Coffee is the choice elixir of night owls, professionals, new moms and the sleep deprived alike. For some, it’s the sound of the bubbling water, for others it’s the aromatic, earthy smell that creeps through their morning-lit kitchens. Many will agree, though, that the appeal is the jolt of energy that quickly follows their morning cup of joe—thank you, caffeine.
Caffeine, found in coffee, energy drinks, soda and even chocolate, stimulates neurotransmission in the central nervous system (the noggin) to prevent the onset of drowsiness. This increase in communication between areas in the brain results in the caffeine “buzz” associated with coffee. However, an additional effect of caffeine is a narrowing of the blood vessels in the brain, causing a reduction in blood flow. This decrease in blood flow is an undesirable effect because adequate blood flow is associated with better brain function. Researchers hypothesize that coupling the stimulatory effects of caffeine with a strategy to increase blood flow will result in greater cognitive function. Dr. O’Connor at the University of Georgia aimed to test the effects of the brain stimulatory effect of caffeine coupled with the vessel dilating effects of polyphenols in apple juice1.
The experiment included placebo drinks, a caffeine control and apple juice “caffeine cocktails” with varying levels of caffeine. Researchers investigated their effects on motivation, sustained attention and reaction time. In the lab, participant’s tasks were quite tedious number identification exercises, but in a real life scenario, these measurements can translate to:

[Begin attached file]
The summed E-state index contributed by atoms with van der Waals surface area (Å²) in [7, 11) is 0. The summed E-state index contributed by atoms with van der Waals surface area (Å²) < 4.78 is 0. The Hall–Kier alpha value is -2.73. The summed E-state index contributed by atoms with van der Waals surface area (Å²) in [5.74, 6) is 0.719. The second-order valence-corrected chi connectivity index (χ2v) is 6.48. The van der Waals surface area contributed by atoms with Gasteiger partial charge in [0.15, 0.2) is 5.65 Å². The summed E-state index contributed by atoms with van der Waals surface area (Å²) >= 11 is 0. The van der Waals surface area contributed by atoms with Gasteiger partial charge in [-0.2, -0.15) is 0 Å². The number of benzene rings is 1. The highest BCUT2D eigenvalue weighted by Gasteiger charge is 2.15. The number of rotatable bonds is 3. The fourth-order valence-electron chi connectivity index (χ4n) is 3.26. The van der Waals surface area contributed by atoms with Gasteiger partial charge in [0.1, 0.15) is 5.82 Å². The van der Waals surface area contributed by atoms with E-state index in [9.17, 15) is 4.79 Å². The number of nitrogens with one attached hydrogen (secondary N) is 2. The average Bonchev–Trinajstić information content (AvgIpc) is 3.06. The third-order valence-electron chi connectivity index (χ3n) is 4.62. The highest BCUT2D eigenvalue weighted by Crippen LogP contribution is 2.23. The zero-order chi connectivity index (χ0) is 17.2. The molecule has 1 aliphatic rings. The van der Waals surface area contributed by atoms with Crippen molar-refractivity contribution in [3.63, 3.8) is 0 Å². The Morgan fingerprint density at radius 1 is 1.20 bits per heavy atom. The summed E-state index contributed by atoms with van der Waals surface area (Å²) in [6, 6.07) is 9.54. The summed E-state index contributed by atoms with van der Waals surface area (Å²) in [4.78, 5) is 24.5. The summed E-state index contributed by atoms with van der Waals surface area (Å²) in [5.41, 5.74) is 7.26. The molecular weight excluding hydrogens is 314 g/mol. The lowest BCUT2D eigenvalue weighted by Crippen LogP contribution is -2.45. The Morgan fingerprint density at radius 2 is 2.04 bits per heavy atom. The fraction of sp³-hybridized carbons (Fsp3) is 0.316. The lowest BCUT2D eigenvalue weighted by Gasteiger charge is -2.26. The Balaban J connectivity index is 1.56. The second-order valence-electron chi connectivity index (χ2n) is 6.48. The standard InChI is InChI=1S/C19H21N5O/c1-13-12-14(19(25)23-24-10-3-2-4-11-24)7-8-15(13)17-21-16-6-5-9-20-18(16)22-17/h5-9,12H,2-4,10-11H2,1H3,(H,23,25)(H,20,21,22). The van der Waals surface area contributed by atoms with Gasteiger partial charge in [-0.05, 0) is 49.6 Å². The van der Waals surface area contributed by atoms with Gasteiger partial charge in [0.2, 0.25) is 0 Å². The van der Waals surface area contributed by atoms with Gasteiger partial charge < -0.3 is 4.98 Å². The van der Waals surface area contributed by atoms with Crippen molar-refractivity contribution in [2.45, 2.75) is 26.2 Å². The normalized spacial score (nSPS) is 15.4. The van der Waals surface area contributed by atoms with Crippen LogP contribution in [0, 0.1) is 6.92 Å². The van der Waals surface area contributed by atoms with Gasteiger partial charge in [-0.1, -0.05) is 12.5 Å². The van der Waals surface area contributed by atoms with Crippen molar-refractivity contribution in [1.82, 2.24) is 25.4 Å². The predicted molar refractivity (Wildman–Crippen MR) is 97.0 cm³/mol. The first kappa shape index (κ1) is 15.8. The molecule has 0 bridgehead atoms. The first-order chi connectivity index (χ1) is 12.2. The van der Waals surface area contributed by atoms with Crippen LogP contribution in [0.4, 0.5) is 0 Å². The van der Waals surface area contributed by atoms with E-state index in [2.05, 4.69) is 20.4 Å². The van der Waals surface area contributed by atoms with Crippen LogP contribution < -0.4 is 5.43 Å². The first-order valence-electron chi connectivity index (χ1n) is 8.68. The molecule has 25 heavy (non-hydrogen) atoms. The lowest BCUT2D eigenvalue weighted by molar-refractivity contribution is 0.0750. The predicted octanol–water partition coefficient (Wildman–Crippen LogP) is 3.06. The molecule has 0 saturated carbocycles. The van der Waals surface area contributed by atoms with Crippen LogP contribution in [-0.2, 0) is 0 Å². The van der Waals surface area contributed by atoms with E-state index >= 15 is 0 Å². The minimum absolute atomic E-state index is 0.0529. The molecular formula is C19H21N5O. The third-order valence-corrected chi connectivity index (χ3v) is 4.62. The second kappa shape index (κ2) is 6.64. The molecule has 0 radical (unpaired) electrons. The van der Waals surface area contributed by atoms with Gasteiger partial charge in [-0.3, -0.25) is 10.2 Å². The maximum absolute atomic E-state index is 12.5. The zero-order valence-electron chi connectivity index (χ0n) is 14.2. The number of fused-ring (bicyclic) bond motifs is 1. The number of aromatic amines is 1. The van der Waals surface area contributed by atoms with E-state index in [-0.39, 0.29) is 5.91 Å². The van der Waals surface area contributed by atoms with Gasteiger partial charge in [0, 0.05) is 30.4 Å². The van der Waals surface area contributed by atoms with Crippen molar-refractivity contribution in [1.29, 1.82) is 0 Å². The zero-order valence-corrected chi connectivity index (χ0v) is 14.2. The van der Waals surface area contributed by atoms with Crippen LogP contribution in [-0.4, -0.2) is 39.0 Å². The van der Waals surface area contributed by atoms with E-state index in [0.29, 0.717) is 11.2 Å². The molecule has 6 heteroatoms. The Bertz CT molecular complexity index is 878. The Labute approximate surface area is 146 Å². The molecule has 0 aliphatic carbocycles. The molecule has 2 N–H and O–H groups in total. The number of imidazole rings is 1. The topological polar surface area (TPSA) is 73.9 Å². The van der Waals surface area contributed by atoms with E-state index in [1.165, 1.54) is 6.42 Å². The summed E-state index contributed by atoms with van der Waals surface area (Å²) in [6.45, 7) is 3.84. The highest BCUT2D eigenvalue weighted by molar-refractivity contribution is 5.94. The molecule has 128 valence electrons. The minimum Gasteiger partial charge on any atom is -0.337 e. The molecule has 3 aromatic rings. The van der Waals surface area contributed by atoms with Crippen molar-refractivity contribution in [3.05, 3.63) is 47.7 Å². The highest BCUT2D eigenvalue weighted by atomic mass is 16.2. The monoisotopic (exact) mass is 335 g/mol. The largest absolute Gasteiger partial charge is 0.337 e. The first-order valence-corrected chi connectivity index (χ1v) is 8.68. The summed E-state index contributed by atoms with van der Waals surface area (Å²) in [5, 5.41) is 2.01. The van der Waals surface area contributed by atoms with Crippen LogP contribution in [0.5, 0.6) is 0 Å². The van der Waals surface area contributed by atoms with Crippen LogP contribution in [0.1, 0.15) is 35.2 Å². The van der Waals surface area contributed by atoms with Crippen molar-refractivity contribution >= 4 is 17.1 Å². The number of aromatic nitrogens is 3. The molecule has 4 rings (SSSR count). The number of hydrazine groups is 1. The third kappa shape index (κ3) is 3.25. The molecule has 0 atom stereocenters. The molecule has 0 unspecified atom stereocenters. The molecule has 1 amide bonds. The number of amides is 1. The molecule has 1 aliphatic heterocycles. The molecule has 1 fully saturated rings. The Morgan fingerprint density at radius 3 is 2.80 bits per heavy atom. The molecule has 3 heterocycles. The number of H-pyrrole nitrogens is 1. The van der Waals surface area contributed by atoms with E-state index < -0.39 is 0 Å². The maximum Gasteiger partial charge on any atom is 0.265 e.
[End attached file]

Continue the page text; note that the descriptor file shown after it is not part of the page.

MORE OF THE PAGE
- Desire/motivation to buckle down and get to work
- How long focus can be maintained and accuracy of the work completed
- How quickly work is performed
His experiments revealed that apple juice with about 40 mg of caffeine (the amount in about ½ cup of green tea2) yielded comparable or better results than the apple juice with 75 mg caffeine (the amount in about ½ cup of coffee). The apple juice with ~40 mg caffeine increased motivation, sustained attention and resulted in a faster reaction time compared to the other beverages and the placebo.
Should you guzzle the coffee for the caffeine, or “spiked” apple juice for the additional polyphenolic effects? More research is needed to say with certainty but this new evidence is quite exciting. Practitioners can add this “cognitive” piece of the caffeine puzzle to the extensive research on coffee and caffeinated beverages. Most importantly, and not covered in Dr. O’Connor’s talk, is the safety of caffeine. According to the Dietary Guidelines for Americans, up to 400 mg of caffeine can be incorporated into healthy eating patterns(3) This may be the sweet spot for those desiring the cognitive benefits of coffee while still balancing a healthy lifestyle. Dr. O’Connor made one point clear, that “caffeine effects how you feel as much as it affects how you perform”. Coffee drinkers, unite, and celebrate over your favorite (cold) brew.
- O’Connor P. Effects of Low Doses of Caffeine Added to Apple Juice and Cocoa on Mental Energy. Department of Foods and Nutrition Seminar. Athens, GA. August 31, 2016.
- Cabrera C, Reyes A, and Giménez R. Beneficial effects of green tea—a review. Journal of the American College of Nutrition. 2006;25:2:79-99.
- U.S. Department of Health and Human Services and U.S. Department of Agriculture. 2015 – 2020 Dietary Guidelines for Americans. 8th Edition. December 2015. Available at http://health.gov/dietaryguidelines/2015/guidelines/.